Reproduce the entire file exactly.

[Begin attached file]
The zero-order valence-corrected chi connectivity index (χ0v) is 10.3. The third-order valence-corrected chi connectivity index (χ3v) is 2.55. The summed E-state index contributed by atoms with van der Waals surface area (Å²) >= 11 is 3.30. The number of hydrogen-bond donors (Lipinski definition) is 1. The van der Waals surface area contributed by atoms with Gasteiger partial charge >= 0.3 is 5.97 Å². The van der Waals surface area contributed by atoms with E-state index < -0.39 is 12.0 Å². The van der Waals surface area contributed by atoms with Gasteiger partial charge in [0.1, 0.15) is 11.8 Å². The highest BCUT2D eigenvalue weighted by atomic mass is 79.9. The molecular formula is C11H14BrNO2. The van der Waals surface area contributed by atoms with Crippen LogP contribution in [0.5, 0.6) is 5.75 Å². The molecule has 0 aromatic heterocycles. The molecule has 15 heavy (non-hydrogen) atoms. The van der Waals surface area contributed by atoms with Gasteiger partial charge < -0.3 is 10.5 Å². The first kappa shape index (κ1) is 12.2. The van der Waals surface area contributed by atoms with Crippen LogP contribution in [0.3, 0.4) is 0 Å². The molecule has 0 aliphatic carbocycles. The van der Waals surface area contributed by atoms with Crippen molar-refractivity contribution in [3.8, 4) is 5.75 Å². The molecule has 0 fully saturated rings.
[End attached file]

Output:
The zero-order valence-corrected chi connectivity index (χ0v) is 10.3. The third-order valence-corrected chi connectivity index (χ3v) is 2.55. The summed E-state index contributed by atoms with van der Waals surface area (Å²) >= 11 is 3.30. The number of hydrogen-bond donors (Lipinski definition) is 1. The van der Waals surface area contributed by atoms with Gasteiger partial charge >= 0.3 is 5.97 Å². The van der Waals surface area contributed by atoms with E-state index < -0.39 is 12.0 Å². The van der Waals surface area contributed by atoms with Gasteiger partial charge in [0.1, 0.15) is 11.8 Å². The highest BCUT2D eigenvalue weighted by atomic mass is 79.9. The molecular formula is C11H14BrNO2. The van der Waals surface area contributed by atoms with Crippen LogP contribution in [0.5, 0.6) is 5.75 Å². The molecule has 0 aromatic heterocycles. The molecule has 15 heavy (non-hydrogen) atoms. The van der Waals surface area contributed by atoms with Gasteiger partial charge < -0.3 is 10.5 Å². The first kappa shape index (κ1) is 12.2. The van der Waals surface area contributed by atoms with Crippen LogP contribution in [0.3, 0.4) is 0 Å². The molecule has 0 aliphatic carbocycles. The van der Waals surface area contributed by atoms with Crippen molar-refractivity contribution in [3.8, 4) is 5.75 Å². The molecule has 0 fully saturated rings.